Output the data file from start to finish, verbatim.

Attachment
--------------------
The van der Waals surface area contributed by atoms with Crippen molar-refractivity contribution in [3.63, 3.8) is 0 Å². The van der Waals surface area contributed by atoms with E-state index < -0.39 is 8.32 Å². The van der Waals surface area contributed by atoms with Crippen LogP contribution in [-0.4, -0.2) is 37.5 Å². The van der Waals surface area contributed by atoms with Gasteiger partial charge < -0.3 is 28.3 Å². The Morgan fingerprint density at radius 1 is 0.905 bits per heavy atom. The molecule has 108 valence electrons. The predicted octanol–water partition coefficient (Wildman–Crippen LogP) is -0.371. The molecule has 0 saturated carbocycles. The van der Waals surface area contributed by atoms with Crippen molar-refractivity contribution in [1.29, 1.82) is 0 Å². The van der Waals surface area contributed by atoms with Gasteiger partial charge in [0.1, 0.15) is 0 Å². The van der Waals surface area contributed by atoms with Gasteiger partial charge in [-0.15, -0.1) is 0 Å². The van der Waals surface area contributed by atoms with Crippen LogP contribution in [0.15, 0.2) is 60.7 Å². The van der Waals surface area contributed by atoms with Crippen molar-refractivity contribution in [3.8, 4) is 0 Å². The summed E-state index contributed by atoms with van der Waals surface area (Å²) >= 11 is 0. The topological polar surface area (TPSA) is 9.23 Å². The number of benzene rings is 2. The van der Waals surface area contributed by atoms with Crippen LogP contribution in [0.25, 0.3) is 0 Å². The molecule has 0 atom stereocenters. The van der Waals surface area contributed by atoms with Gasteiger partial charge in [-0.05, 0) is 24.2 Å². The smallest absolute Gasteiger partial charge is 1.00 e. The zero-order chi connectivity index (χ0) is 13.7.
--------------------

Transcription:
The van der Waals surface area contributed by atoms with Crippen molar-refractivity contribution in [3.63, 3.8) is 0 Å². The van der Waals surface area contributed by atoms with E-state index < -0.39 is 8.32 Å². The van der Waals surface area contributed by atoms with Crippen LogP contribution in [-0.4, -0.2) is 37.5 Å². The van der Waals surface area contributed by atoms with Gasteiger partial charge < -0.3 is 28.3 Å². The Morgan fingerprint density at radius 1 is 0.905 bits per heavy atom. The molecule has 108 valence electrons. The predicted octanol–water partition coefficient (Wildman–Crippen LogP) is -0.371. The molecule has 0 saturated carbocycles. The van der Waals surface area contributed by atoms with Crippen molar-refractivity contribution in [1.29, 1.82) is 0 Å². The van der Waals surface area contributed by atoms with Gasteiger partial charge in [0.1, 0.15) is 0 Å². The van der Waals surface area contributed by atoms with Gasteiger partial charge in [-0.15, -0.1) is 0 Å². The van der Waals surface area contributed by atoms with Crippen LogP contribution in [0.15, 0.2) is 60.7 Å². The van der Waals surface area contributed by atoms with Crippen molar-refractivity contribution in [3.8, 4) is 0 Å². The summed E-state index contributed by atoms with van der Waals surface area (Å²) >= 11 is 0. The topological polar surface area (TPSA) is 9.23 Å². The number of benzene rings is 2. The van der Waals surface area contributed by atoms with Crippen LogP contribution in [0.25, 0.3) is 0 Å². The molecule has 0 atom stereocenters. The van der Waals surface area contributed by atoms with Gasteiger partial charge in [-0.05, 0) is 24.2 Å². The smallest absolute Gasteiger partial charge is 1.00 e. The zero-order chi connectivity index (χ0) is 13.7.